The Boston Red Sox will activate Clay Buchholz from the disabled list today to start tonight's game against the Seattle Mariners. It will be the first major league start for Buchholz since May 26th in Atlanta, after which he was sidelined by what the team called a hyperextended knee.
Really, Buchholz just needed a break to get his mind right. By his own admission, his issues were more mental than physical. The Red Sox hope that his time rehabbing in the minors has allowed him to regain his focus and fix any mechanical issues that led to a disastrous start to the season. Buchholz carries a hideous 7.02 ERA and 1.98 WHIP through 10 starts this season.
His return throws a wrench into the rest of the Red Sox rotation. Felix Doubront recently made his own return from the DL, while Brandon Workman and Rubby De La Rosa have both pitched well enough to warrant a spot in the rotation. That gives Boston seven potential options to fill five starting spots.
Buchholz has to be given a chance to earn one of those spots. What he's shown us this season has been ugly, but he also showed in the first half of last season what he's capable of. He's not going to dominate to the tune of a 1.74 ERA like he did through 16 starts last year, but his upside is too great to give up on him now. He should get at least a few starts to prove himself and if he can't get the job done then it may force the Red Sox to shut him down again with some sort of phantom injury to make room for someone else.
Jon Lester and John Lackey are both locks to remain in the rotation, but after that it gets dicey. Jake Peavy is struggling through the worst season of his career with a 4.93 ERA. That's no fluke, as his FIP (Fielding Independent Pitching) is a nearly identical 4.92. His strikeout rate has dropped off drastically (6.75 K/9) and his 38 walks is already more than he issued all of last season. Yet the Red Sox may feel compelled to roll with him due to his $16 million salary. Unless they can find a trade partner to take him off their hands (perhaps he'd find success in a pitcher friendly NL park), what else can they do with him? Ditto for Doubront, who has been even worse (4.99 ERA, 5.14 FIP). Both have enough service time to prevent the Red Sox from simply demoting them to the minor leagues, so barring an injury they are essentially stuck finding a place on the active roster for them. Or they could designate them for assignment, but they aren't prepared to do that with either of them yet.
For now, Doubront has been moved to the bullpen, but manager John Farrell said he plans to use him in a start next week. Brandon Workman's suspension ended yesterday, so he's been penciled in for a start on Friday against the New York Yankees. He proved to be a valuable asset out of the bullpen during Boston's postseason run last year, but his 3.21 ERA through 5 starts this season certainly suggests he deserves a spot in the rotation. The Red Sox may be toying with the idea of a six-man rotation until the situation manages to work itself out. With the trade deadline looming just over a month away, it's likely Boston could trade away some of it's surplus pitching – either for a veteran outfield bat if they expect to get back into the playoff race or for prospects if they decide to waive the white flag on this season. One way or another, the rotation will fall into place eventually.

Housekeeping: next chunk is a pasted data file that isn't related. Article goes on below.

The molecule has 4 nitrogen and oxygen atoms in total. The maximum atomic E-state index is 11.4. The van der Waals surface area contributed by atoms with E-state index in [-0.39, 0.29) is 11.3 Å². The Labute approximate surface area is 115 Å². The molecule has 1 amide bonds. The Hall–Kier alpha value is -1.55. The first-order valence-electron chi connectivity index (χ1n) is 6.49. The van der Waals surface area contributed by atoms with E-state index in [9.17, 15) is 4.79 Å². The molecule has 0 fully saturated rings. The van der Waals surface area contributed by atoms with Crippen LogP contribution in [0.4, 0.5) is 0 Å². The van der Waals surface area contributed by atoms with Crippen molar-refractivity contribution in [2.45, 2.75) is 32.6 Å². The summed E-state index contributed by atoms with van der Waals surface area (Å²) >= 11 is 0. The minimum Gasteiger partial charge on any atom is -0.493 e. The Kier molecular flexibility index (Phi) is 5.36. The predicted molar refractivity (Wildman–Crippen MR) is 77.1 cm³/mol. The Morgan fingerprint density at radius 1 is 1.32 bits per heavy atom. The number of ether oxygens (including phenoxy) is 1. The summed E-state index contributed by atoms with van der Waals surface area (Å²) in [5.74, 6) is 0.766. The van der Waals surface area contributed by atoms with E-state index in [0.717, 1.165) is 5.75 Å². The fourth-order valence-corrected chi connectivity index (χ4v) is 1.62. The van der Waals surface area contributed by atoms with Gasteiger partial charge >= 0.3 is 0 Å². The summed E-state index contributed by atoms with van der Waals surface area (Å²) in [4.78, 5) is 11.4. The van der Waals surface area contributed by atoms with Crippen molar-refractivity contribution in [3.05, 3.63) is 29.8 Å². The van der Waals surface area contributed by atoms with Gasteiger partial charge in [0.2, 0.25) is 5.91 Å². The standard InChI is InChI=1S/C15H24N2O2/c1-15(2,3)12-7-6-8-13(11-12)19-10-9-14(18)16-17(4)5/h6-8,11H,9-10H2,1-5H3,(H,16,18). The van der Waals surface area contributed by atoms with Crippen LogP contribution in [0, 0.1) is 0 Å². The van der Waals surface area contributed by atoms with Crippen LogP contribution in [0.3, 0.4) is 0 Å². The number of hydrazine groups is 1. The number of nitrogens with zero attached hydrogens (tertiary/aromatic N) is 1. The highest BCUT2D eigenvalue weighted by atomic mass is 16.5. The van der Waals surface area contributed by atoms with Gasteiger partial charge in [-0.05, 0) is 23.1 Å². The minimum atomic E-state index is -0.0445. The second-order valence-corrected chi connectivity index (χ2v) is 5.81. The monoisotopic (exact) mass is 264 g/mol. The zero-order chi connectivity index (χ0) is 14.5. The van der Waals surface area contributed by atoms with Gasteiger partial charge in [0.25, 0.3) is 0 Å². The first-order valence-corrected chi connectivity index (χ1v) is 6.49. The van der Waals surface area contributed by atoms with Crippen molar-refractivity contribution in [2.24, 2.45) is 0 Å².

So what happens to Rubby De La Rosa? The young flamethrower has been brilliant in his last two starts, giving up only 1 run through is last 14 innings and has a 2.51 ERA through 5 starts. It's hard to argue against him being one of the team's five best options in the rotation, so he's certainly earned the spot. On the other hand, somebody needs to go in order to make room when Buchholz is activated and De La Rosa still has options to be sent back to Pawtucket.
There has been some talk about the possibility of Chris Capuano being designated for assignment. After a 15.0 scoreless inning streak to start the season, the veteran reliever has fallen apart. His ERA has ballooned to 4.55 and he's been called upon only three times since June 6th.
Ideally, the Red Sox rotation should consist of Lester, Lackey, Buchholz, Workman and De La Rosa. Those are the five best options the team has right now. Unfortunately, these decisions aren't always made based on who deserves it most. We should get some clarity once the team is forced to make a roster move prior to tonight's game, but even once that decision is made, the Red Sox still have their work cut out for them sorting out this mess.
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